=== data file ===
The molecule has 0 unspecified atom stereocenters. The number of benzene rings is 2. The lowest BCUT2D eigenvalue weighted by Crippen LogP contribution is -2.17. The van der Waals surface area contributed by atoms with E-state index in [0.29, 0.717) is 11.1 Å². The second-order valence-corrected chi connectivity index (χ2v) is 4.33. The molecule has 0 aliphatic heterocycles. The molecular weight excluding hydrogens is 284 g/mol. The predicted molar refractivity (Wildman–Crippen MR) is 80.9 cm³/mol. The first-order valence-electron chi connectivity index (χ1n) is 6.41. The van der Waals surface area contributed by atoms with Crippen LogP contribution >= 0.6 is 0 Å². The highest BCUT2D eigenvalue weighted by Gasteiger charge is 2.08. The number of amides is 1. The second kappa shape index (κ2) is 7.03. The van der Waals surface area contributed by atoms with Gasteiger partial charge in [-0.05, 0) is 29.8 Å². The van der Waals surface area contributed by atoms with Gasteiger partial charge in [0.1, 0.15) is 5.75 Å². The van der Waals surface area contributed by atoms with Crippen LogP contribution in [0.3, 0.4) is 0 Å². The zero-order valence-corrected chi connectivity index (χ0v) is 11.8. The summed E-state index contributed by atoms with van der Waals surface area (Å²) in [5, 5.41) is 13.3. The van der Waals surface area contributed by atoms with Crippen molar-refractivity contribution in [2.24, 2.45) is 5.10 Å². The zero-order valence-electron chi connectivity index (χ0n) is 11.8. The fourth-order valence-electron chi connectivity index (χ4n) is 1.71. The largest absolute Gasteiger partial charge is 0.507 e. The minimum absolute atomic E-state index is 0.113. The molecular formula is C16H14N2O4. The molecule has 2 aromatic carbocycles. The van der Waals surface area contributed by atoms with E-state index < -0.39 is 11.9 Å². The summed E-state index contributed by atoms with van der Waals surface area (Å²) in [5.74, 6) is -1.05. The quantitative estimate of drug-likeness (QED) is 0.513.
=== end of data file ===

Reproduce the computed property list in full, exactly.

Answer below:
The molecule has 0 unspecified atom stereocenters. The number of benzene rings is 2. The lowest BCUT2D eigenvalue weighted by Crippen LogP contribution is -2.17. The van der Waals surface area contributed by atoms with E-state index in [0.29, 0.717) is 11.1 Å². The second-order valence-corrected chi connectivity index (χ2v) is 4.33. The molecule has 0 aliphatic heterocycles. The molecular weight excluding hydrogens is 284 g/mol. The predicted molar refractivity (Wildman–Crippen MR) is 80.9 cm³/mol. The first-order valence-electron chi connectivity index (χ1n) is 6.41. The van der Waals surface area contributed by atoms with Crippen LogP contribution >= 0.6 is 0 Å². The highest BCUT2D eigenvalue weighted by Gasteiger charge is 2.08. The number of amides is 1. The second kappa shape index (κ2) is 7.03. The van der Waals surface area contributed by atoms with Gasteiger partial charge in [-0.05, 0) is 29.8 Å². The van der Waals surface area contributed by atoms with Gasteiger partial charge in [0.1, 0.15) is 5.75 Å². The van der Waals surface area contributed by atoms with Crippen LogP contribution in [0.3, 0.4) is 0 Å². The zero-order valence-corrected chi connectivity index (χ0v) is 11.8. The summed E-state index contributed by atoms with van der Waals surface area (Å²) in [5, 5.41) is 13.3. The van der Waals surface area contributed by atoms with Crippen molar-refractivity contribution in [2.24, 2.45) is 5.10 Å². The zero-order valence-electron chi connectivity index (χ0n) is 11.8. The fourth-order valence-electron chi connectivity index (χ4n) is 1.71. The largest absolute Gasteiger partial charge is 0.507 e. The minimum absolute atomic E-state index is 0.113. The molecular formula is C16H14N2O4. The molecule has 2 aromatic carbocycles. The van der Waals surface area contributed by atoms with E-state index < -0.39 is 11.9 Å². The summed E-state index contributed by atoms with van der Waals surface area (Å²) in [5.74, 6) is -1.05. The quantitative estimate of drug-likeness (QED) is 0.513.